Cold and flu season is ramping up and the news of Ebola is all over the media. Infection control is definitely top of mind.

Ebola is nothing to joke about, but I can’t help but wonder if this is the infection du jour. In recent years it was C.diff, and before that MRSA, swine flu and bird flu. And don’t forget about old reliable, influenza A. It seems like there is always a new infection threat rearing its ugly head in the media, but what does it mean to custodial departments?

It has been reported in the national media that the staff working in that Texas hospital where the first Ebola case was revealed were not properly trained or equipped with an effective infection prevention program. And without an up-to-date program in place, Ebola spread and outbreak followed.

To a custodial manager, the infection shouldn’t matter, the importance of cleaning is the same and prevention is key. Custodial departments must be ready for any type of outbreak because the infection prevention program in place can mean life or death for building occupants and workers.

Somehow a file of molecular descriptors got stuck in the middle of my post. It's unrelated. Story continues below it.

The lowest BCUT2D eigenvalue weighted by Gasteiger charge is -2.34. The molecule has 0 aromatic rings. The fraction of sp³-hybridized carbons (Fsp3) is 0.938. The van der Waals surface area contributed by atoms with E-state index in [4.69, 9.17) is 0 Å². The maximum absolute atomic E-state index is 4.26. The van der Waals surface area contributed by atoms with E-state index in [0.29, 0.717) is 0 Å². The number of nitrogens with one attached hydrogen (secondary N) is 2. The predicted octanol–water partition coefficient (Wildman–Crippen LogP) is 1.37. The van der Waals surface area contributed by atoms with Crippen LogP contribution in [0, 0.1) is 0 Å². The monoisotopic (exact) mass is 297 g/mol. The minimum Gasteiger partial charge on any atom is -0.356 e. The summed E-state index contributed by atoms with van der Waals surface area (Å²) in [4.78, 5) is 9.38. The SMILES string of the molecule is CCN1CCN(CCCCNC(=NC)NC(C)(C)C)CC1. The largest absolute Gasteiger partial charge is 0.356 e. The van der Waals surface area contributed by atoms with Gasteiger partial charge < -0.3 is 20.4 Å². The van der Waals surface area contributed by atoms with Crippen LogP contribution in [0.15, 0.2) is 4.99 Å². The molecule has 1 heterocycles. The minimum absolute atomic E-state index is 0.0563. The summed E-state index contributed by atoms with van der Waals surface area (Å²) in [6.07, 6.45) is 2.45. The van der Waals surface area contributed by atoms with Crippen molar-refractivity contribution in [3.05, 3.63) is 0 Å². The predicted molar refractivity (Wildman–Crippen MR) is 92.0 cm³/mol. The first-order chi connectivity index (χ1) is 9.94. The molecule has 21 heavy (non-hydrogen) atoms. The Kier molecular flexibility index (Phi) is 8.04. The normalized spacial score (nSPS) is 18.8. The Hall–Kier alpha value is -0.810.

A good manager will have proper products on hand to fight viruses and bacteria, but a great manager re-evaluates their cleaning program regularly to make sure the team is ready to keep germs at bay. Not only should departments maintain stock of proper cleaning chemicals and disinfectants, but they should also provide proper personal protective equipment (PPE) for all staff working around building occupants. Managers should also make sure programs are up-to-date and all staff are trained on reacting to an outbreak. Having an effective plan and a staff that can execute that plan properly will determine whether or not viruses — no matter what the infection threat is — can be contained.

To help managers develop a proper infection preparedness plan, the U.S. Centers for Disease Control and Prevention (CDC) and the Occupational Safety and Health Administration (OSHA) have outlined recommendations for preventing the spread of infections. For tips from the CDC on how to treat infected patients, as well as cleaning and training techniques, visit OSHA’s newly issued guidelines for cleaning and decontamination of surfaces for workers and employees can be found at